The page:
The second half of Mayer's original run on SUGAR AND SPIKE generally featured longer stories and more fanciful adventures.  In this story, the fathers are charged with taking care of the kids for a day, and are unable to outsmart the kids so one of them can sneak off, which the kids interpret as an elaborate hiding game.  So they take the kids to a used car lot, which happens to be targeted for theft by master of disguise Marvin the Midget.  Despite misinterpreting everything going on around them, the kids manage to completely confound Marvin's plans, which leads to Marvin disguising himself as Sugar.

While my preference will always be for the shorter more true-to-life Sugar&Spike stories, there is a lot of great slapstick in these longer stories. This one is pretty good, since it uses the same general theme of many of the earlier stories, the kids misinterpreting adult actions, and turns that concept up to eleven.

Characters:Sugar, Spike, Mr. Plumm, Mr. Wilson, Mrs. Plumm, Mrs. Wilson, Marvin the Midget and his gang, car lot staff and police
Sugar's treatment of Spike: Pushes him over and stands on him

"I haven't had so much fun since we put the eggs inna washing machine!"

Wednesday, January 12, 2011

Sugar&Spike - The Doggie That Wasn't

The Chronicles of Sheldon Mayer's Sugar & Spike

The Doggie That Wasn't!
Sugar & Spike #48 [1963]
4 pages
Reprints: None
Dedication: Lisa Ray (age 6 months), Vancouver, via her Aunt Rayline

Spike gets agitated when another baby won't let Spike play with his imaginary dog. This time it's Sugar's turn to try to be the reasonable one. That trick never works, so she changes tactics to try to get the other kid to admit there's no dog, and failing that, chases the imaginary dog away to solve the problem. Positively King Solomon in her wisdom. Unfortunately, Solomon didn't have to deal with baby logic, which in this case just creates an imaginary giraffe.

Great little story, demonstrating one of the common dynamics of the series, Spike being the more naive, gullible and imaginative one, and Sugar being the realist who finds herself with the job, if not the right temperament, of his protector.

Characters: Sugar, Spike, unnamed small baby
Property damage: Spike's suspenders
Sugar's treatment of Spike: overall protective, in her own way, but she does drag him around by said suspenders until they snap

"There's only one way to end this nonsense!"

Tuesday, January 11, 2011

Sugar&Spike - Sugar and Spike Tackle Halloween

The Chronicles of Sheldon Mayer's Sugar & Spike

Sugar and Spike Tackle Halloween
Sugar & Spike #31 [1960]
6 pages
Reprints: None
Dedication: Jean Meyer, Minnesota

Through the magic of non-continuity, Sugar and Spike got to experience events like Halloween and Christmas for the first time a half-dozen times or more. Mayer came up with some great variations on the themes every year.

In this year, the parents obviously decided the kids were too young for Halloween, and put them to bed early. Of course, they can't sleep with all the commotion, so they sneak out to see what's happening (I should add a "bad parenting" section to these write-ups). Understandably excited at witnessing candy being given away, they decide to get in on the action, but run afoul of a rather mean neighbour who didn't buy any candy for the kids. He gets his after Sugar and Spike disguise themselves in a pair of longjohns.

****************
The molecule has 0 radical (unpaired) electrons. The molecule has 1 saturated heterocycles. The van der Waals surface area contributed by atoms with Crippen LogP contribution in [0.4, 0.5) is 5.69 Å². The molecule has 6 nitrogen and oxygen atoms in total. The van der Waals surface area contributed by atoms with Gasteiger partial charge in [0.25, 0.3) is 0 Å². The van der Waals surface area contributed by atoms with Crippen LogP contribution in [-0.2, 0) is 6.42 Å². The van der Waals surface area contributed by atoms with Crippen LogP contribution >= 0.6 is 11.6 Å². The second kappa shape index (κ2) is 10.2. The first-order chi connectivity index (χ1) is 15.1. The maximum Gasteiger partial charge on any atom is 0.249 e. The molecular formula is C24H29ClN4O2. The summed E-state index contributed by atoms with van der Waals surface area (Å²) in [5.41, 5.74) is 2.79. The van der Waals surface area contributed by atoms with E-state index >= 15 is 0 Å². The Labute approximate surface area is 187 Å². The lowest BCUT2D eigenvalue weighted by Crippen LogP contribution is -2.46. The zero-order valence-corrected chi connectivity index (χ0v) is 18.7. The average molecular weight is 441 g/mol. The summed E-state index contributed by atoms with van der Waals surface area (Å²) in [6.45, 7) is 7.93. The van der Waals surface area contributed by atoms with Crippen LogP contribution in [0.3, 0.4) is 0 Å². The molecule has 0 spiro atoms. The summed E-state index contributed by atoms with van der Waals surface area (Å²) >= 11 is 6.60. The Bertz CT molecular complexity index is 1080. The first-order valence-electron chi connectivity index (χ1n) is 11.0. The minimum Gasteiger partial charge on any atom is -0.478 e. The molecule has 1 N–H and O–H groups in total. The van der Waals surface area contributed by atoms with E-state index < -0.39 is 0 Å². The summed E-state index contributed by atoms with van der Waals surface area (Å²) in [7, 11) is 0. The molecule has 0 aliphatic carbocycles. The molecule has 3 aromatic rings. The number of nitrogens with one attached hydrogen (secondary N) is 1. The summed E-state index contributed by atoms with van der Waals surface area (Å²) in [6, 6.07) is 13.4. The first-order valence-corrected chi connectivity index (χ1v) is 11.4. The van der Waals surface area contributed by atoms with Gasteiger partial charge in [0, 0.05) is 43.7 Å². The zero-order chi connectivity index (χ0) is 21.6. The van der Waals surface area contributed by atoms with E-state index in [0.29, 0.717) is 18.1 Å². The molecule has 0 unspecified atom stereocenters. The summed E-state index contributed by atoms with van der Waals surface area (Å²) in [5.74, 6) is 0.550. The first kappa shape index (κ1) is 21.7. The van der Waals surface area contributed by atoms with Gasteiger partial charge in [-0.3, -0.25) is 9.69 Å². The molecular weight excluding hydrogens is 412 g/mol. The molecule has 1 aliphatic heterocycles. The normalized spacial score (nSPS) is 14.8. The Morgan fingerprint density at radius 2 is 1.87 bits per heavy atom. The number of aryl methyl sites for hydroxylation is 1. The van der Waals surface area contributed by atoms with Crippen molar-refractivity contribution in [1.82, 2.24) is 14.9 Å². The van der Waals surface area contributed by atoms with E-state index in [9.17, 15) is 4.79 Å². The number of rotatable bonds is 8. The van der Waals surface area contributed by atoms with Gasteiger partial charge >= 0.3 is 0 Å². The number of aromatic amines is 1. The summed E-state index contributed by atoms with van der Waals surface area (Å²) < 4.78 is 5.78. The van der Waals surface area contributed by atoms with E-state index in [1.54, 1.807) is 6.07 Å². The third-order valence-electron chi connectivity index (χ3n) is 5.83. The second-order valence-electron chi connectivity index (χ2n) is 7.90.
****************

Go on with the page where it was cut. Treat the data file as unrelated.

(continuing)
Characters: Sugar, Spike, unnamed 12-year-old trick-or-treaters, unnamed neighbours, Mrs. Plumm, Mrs. Wilson
Property damage: the neighbour took a flip on a banana peel

"This is the greatest game since 'Sneeze-the-Pablum'!"
"--And more profitable, too!"

Monday, January 10, 2011

Sugar&Spike - Better Late Than Never!

The Chronicles of Sheldon Mayer's Sugar & Spike

Better Late Than Never!
Sugar & Spike #54 [1964]
1 page
Reprints: None

Ah, poor old "No-Feets", long suffering pet fish who manages to narrowly avoid catastrophe at the hands of Sugar and Spike time and time again. You'd think parents with such active kids around would think twice about having a fish in a glass bowl precariously balanced on top of a pole.

I guess he belongs to the Plumms, based on this story, but I'm not sure if that's consistent. I think he shows up wherever it's most convenient for the joke of the moment.

Anyway, a nice little story in just six panels. I especially liked the attention paid to the face of No-Feets, going from suspicious to resigned to scowling.

Characters: Sugar, Spike, No-Feets, Mrs. Plumm (hands only)
Property Damage: No-Feets came out unscathed, but that toothpaste tube is a goner

"I must say, your mother is broadminded! Mine frowns on this sort of thing!"

Sunday, January 09, 2011

Sugar&Spike - Trip to the Zoo

The Chronicles of Sheldon Mayer's Sugar & Spike

Trip to the Zoo
Sugar & Spike #8 [1957]
6 pages
Reprints: None [yet]
Dedication: Mr. and Mrs. Rube Grossman (age 21 plus), New York

Rube Grossman was one of the other prolific artists on DC's humour books of the era, among other things drawing Mayer's other creation, the Three Mouseketeers, after Mayer went on S&S full-time. He's possibly best known as the artist of the annual RUDOLPH specials DC would publish (which Mayer would take over for the tabloid books in the 1970s).

To see if the kids are ready for the zoo, Sugar's dad shows them a film that his pal Rube Grossman made. The kids seem uninterested at first, fighting and talking. Then they start laughing when the camel comes on. We also get an appearance by Rube hisownself, standing next to the camel, eating a hot-dog, imitating the camel chewing its cud.

The next day at the zoo, the kids aren't very interested. In one scene, they figure out that the grown-ups will be disappointed if they don't act excited, so they both give a half-hearted "Wheeee". You have to see this panel to believe it. It perfectly captures the faces I've seen on infants when you try to get them interested in a new toy more exciting to you than to them (they're usually happy to play with the wrapping paper). Anyway, they fool around at the zoo for awhile, uninterested in the animals, but suddenly start crying when they leave. Sugar's dad can't understand. Talking amongst themselves, the kids reveal that the only thing they wanted to see was the funny man with the hot-dog.